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Comment Re:This is terrible (Score 0) 907

The current Prime Minister, Julia Gillard, is an atheist, and it was pretty much a non-issue when the news came out. "Meh". Most of our former leaders were also not that religious. Aussies would rather here you swear and scull beer, than swear on the bible (Google on "Bob Hawke" and "Beer")

Also see:

Comment Re:makes sense (Score 0) 526

Hopefully, IBM can put Java on the right track again: fully open source it, fix its performance problems

What do you mean "fully open source" it? The only hitches are the bits not open where it's using code that they don't own, and there is work in OpenJDK being done on replacing that with open source code.


Submission + - Near-to-far field magnification (

KentuckyFC writes: "There was a time when magnifying glasses were good for nothing but frying ants and helping the over-60s with newsprint. But scientists at Purdue University have designed a lens that can magnify a near field image that is smaller than the wavelength of light, in to a potentially visible one (pdf). That could suddenly make it possible to see some very, very small things."

Submission + - Intelligence deputy to America: Rethink privacy (

Brian Lewis writes: Looks like the fight for privacy is getting brutal

As Congress debates new rules for government eavesdropping, a top intelligence official says it is time that people in the United States change their definition of privacy.

Privacy no longer can mean anonymity, says Donald Kerr, the principal deputy director of national intelligence. Instead, it should mean that government and businesses properly safeguard people's private communications and financial information.
It's so 1984 :)

Read more


Submission + - OLPC Give One - Get One Starts Today

Hanover SuperPunk writes: Precisely at 6:00am Eastern the OLPC Give One — Get One site changed over from a simple promise to a a store to purchase the revolutionary laptop. I was waiting in line to purchase mine and received my confirmation at 6 minutes past the hour. $399 plus $24 shipping gets a laptop for yourself and for a kid somewhere else in the world; it's not a bad deal.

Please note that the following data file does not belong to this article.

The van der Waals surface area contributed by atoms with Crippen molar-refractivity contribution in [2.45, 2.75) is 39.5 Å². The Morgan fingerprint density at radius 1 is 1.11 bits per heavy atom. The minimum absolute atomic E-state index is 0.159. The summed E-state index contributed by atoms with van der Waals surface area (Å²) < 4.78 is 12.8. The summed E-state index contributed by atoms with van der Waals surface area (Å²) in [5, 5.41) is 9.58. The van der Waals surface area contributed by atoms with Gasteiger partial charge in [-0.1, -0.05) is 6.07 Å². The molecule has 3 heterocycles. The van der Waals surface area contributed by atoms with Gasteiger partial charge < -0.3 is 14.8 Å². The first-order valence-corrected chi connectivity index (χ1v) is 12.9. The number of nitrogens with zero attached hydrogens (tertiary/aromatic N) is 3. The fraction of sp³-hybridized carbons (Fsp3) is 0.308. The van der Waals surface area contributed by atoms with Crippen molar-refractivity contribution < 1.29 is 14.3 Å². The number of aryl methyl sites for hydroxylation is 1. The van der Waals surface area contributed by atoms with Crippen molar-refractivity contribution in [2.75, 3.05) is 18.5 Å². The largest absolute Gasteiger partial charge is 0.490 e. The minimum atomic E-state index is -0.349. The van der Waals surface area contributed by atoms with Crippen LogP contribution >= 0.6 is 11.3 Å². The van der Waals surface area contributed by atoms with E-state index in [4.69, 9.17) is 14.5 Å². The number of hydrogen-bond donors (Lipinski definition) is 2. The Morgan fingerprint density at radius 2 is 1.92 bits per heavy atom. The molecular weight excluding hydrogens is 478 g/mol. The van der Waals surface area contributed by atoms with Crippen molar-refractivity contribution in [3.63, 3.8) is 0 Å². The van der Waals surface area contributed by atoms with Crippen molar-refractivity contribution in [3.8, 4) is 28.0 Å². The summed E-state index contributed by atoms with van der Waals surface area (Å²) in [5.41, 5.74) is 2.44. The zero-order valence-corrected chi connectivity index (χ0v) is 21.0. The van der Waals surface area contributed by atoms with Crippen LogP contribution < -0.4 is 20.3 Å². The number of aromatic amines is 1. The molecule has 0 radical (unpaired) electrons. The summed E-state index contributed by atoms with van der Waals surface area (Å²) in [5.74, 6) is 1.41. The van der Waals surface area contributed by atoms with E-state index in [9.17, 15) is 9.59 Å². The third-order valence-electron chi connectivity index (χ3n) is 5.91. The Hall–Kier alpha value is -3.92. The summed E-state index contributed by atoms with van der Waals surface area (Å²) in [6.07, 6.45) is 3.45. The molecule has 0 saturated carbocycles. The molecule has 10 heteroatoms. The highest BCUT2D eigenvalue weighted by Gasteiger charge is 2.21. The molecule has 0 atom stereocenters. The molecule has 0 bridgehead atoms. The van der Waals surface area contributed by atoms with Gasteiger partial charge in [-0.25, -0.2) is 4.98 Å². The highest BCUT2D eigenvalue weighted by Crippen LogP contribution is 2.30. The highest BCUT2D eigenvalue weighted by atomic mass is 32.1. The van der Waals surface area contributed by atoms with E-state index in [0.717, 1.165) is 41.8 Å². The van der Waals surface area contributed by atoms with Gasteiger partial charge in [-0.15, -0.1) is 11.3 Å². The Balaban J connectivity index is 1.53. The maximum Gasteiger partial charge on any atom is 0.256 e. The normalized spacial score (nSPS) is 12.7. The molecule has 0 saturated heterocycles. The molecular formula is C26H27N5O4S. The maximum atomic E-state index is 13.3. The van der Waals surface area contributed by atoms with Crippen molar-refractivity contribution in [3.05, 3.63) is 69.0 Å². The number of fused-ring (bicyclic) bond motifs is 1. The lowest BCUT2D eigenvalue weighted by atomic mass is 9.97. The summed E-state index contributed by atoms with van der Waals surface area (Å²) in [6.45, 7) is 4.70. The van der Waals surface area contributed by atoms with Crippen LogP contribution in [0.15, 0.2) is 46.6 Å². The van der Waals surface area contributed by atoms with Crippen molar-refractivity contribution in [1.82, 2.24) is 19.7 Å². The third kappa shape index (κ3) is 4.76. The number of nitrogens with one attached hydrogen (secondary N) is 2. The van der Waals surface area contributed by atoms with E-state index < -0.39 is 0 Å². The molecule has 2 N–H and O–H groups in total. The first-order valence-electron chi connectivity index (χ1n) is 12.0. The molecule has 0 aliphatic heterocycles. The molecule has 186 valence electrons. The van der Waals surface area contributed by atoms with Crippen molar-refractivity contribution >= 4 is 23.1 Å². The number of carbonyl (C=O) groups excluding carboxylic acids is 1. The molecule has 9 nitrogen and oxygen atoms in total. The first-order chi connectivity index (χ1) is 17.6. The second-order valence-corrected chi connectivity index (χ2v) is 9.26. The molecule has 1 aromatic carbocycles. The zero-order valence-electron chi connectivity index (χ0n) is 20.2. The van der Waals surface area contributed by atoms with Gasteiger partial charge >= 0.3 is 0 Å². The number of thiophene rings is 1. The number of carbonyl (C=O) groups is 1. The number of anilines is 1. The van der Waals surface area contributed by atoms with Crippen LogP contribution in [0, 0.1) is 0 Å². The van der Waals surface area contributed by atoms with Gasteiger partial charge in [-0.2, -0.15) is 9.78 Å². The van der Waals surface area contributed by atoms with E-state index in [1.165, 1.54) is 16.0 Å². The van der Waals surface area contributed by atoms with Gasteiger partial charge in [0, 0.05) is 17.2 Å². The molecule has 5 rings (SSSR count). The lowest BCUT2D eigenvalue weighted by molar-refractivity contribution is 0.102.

Hardware Hacking

Submission + - Rewiring the body for faster prosthetics

holy_calamity writes: One of the worlds most advanced prosthetic arms just got an upgrade — from two movements to sixteen. The arm works using motor control nerves from the patient's stump rewired into their chest. If they think about moving their arm or hand, chest muscles twitch. A new set of electrodes can read more information from the rewired nerves' activity — allowing 16 different elbow, wrist, hand, thumb and finger movements instead of just opening and closing the hand or bending the elbow. It is also seven times faster.

Submission + - Rise of the robots

An anonymous reader writes: Here's a cool first hand report on the DARPA Urban Challenge. The event took place last week at a military base in the Californian desert, where the computer controlled cars had to negotiate an urban environment and be aware of the rules of the road. It looks like some awesome technology went into these cars, with each team chasing the $1 million prize.
The Internet

Submission + - 'When the patient is a Googler'

netbuzz writes: "A New York orthopedist's essay carrying that headline sets out to make the point that patients who rely more on their Web browsers than the expertise of their doctors are likely to be ill served by both. It's a valid enough point, but the doctor in this case so savages the patient he puts forth as Exhibit A — a 40-something Mom with an unruly 3-year-old — that he's likely to send even more skeptics of modern medicine scurrying for the Internet."

Submission + - Wii to sellout despite 1.8 million made each month (

Wowzer writes: "Despite 1.8 million Wii being manufactured each month, Wii's are said to sell out anyway. To quote Nintendo's President: "I can't guarantee that we're going to meet demand. As a matter of fact, I can tell you on the record that we won't." You might want to buy a Wii early if you want one under the Christmas tree, considering Nintendo started boosting the production output during the three months ending June 30, 2007. Additionally, in a Fox TV interview with Alexis Glick, Nintendo's President Reggie Fils-Aime confirmed the Wii would not be lowered in price."
The Internet

Submission + - Twine - semantic web or semantic ad-agency?

holy_calamity writes: New Scientist has some more information and a short video up about much ballyhooed 'semantic' web service Twine []. It points out how hard it is to be semantic right now — there's just not enough machine-targetted RDF or other data out there. Twine has to try and understand natural language instead. More importantly, Twine's inventor also reveals what is likely the real future of his semantic technology — to target ads better. "If they can become 100% relevant, they actually become content not adverts."
It's funny.  Laugh.

Submission + - The top ten off switches

Dan Jimbokla writes: has a truly funny and read-worthy article up about the top ten off switches. One of my favorite switches from the piece is #4 — The illuminated toggle switch: "This switch isn't designed for high-drain uses, typically it can only provide a maximum of 20 amps at 12 volts. That will make it suitable for a number of exciting uses though, and what it lacks in power handling, it makes up for in practicality. This switch will illuminate when the device it controls is turned on, and go off when the device is deactivated. This is logical and practical, and that has earned this switch a place in our hearts. What's more, it's far from expensive and there are even a choice of colours."

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